Adventuring at Alewife: Beautiful Baltimore Burgers and Beer

by William Prior


I was walking towards 21 North Eutaw Street with my friend Jon, our destination an unbecoming but well-loved hole in the wall pub named Alewife. Known for its unique atmosphere, wide beer selection, and one of the best burgers in Baltimore, it had been recommended to me by a UMBC graduate friend. While Yelp! reviews warn of possible crowding and the benefits of a reservation, we walked in and waited only a short time at the hostess stand. We were seated in a back room akin to a cathedral, stained glass windows replaced with long abstract murals.

I knew I should have brought my scarf and skinny jeans.

I knew I should have brought my scarf and skinny jeans.

The first thing to notice about the menu is that, aside from the first two pages listing what is being served for that day’s (menus are printed fresh each day) lunch and dinner, the rest of the about-six-pages is filled with cocktails, beers, and wines. Names like “Bacon Bloody Bry(i)am” (bacon infused vodka, smoked bloody mary mix, maple syrup, bacon dust rim, and a candied bacon garnish) and “The Great Gatzke”(vodka, pomegranate juice, ginger snap liqueur, sparking brut) headlined the cocktails menu. Not feeling quite so adventurous as to brave the salty sweet alcoholic menagerie of bacon and maple syrup, Jon settled for a dark and stormy while I ordered a limited availability 9% ABV Dogfish Head ale named “Theobroma”. Though the dark and stormy was very strong, the Theobroma had no trace of a bitter taste, a rarity in my experience for beers that aren’t mostly water.


Gosling’s rum on top, ginger beer on the bottom. No stirring, please.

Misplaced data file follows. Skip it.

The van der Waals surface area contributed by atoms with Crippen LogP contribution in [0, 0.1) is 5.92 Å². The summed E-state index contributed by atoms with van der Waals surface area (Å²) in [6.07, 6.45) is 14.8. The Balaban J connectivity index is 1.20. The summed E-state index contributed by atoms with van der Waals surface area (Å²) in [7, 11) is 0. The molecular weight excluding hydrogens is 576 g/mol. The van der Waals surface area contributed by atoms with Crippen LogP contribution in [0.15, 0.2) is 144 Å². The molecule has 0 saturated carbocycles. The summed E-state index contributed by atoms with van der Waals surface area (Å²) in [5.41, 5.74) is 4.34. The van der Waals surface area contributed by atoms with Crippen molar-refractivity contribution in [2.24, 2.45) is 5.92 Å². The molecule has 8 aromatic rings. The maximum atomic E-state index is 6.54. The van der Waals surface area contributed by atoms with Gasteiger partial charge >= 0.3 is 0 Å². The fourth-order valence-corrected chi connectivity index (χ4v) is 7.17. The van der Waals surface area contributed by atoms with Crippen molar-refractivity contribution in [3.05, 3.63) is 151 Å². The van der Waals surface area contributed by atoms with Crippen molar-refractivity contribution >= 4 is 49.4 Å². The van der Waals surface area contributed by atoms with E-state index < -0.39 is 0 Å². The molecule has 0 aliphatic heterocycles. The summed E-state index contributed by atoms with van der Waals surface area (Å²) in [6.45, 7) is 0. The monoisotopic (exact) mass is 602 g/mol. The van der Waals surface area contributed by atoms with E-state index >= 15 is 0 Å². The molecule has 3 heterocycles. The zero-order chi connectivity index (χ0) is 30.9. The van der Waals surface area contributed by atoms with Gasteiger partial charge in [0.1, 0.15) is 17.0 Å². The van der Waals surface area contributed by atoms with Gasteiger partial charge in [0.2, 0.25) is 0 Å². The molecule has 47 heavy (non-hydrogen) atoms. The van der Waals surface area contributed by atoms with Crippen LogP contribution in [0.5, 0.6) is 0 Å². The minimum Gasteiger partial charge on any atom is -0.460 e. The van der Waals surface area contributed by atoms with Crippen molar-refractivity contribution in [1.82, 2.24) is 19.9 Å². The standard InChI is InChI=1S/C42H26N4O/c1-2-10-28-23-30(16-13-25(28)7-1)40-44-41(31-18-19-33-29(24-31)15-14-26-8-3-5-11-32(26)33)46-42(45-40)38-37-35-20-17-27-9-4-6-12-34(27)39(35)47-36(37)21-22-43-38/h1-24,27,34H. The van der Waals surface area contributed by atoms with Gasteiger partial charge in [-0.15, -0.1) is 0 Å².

With a drink in our bellies, we looked over the dinner entree menu. I had heard about the signature “Smoke Burger” before coming, and overheard a waitress telling another table that if they had never had it, it was absolutely amazing. Yelp! reviews agreed, with many posters saying it was one of, if not the, best burger they had ever had. Yet, even with a bias towards an 11oz patty, smoked gouda, gruyere, applewood smoked bacon, caramelized onions, chipotle aioli, brioche bun, and duck fat fries, the other available entrees provided stiff competition to my interest. As Alewife tailors itself to be a “foodie” haven, everything is fresh and of extremely high quality. It provides a massive variety of dishes with preparation a notch above most restaurants, and miles above most pubs. From salmon to a half rack of ribs, fried chicken (with biscuits AND chipotle gravy) and roasted vegetable ragout, the diversity is striking. Of course, all of this quality comes at a price. While offering many options, I was at first taken aback by the seemingly small number of choices, 10 fully different entrees and one special. The price was also steep. The smoke burger is only $15, the cheapest entree being $12, the most expensive was $27. Four out of ten entree items came in right at or above the $20 mark. When our waitress returned, we both ordered a medium-rare smoke burger.

Already drooling

Already drooling

Since my beer was finished, I ordered a cocktail called the “Re-Root”, made from root beer liqueur, whipped cream vodka, and Baileys, to accompany my burger. Obviously, I’m not a very knowledgeable food-drink pairer, but the contrast between the two in no way detracted from one another. The smoke burger was better than any expectation I could have possibly had. Medium-rare was medium-rare, the bun not at all soggy from blood or grease, the toppings melt-in-your-mouth, the bacon thick slabs, tasting more of Easter ham than grizzled Sunday breakfast.


Not quite a White Russian. Sorry, Dude.

With our burgers almost done, we ordered another couple of beers (two “Arrogant Bastards”) and planned what we’d do after we left. Like I said, the place is a little pricey, for about three drinks and an entree each, our total was in the $70’s. Money well spent. We left, giving a generous tip, onto the concrete to walk to the Inner Harbor so our buzz could wear off. It was sunset, so the streets weren’t crowded with Oriole’s shirts as they had been when we arrived. We felt a breeze at our backs, and the knowledge that one day, we would return.

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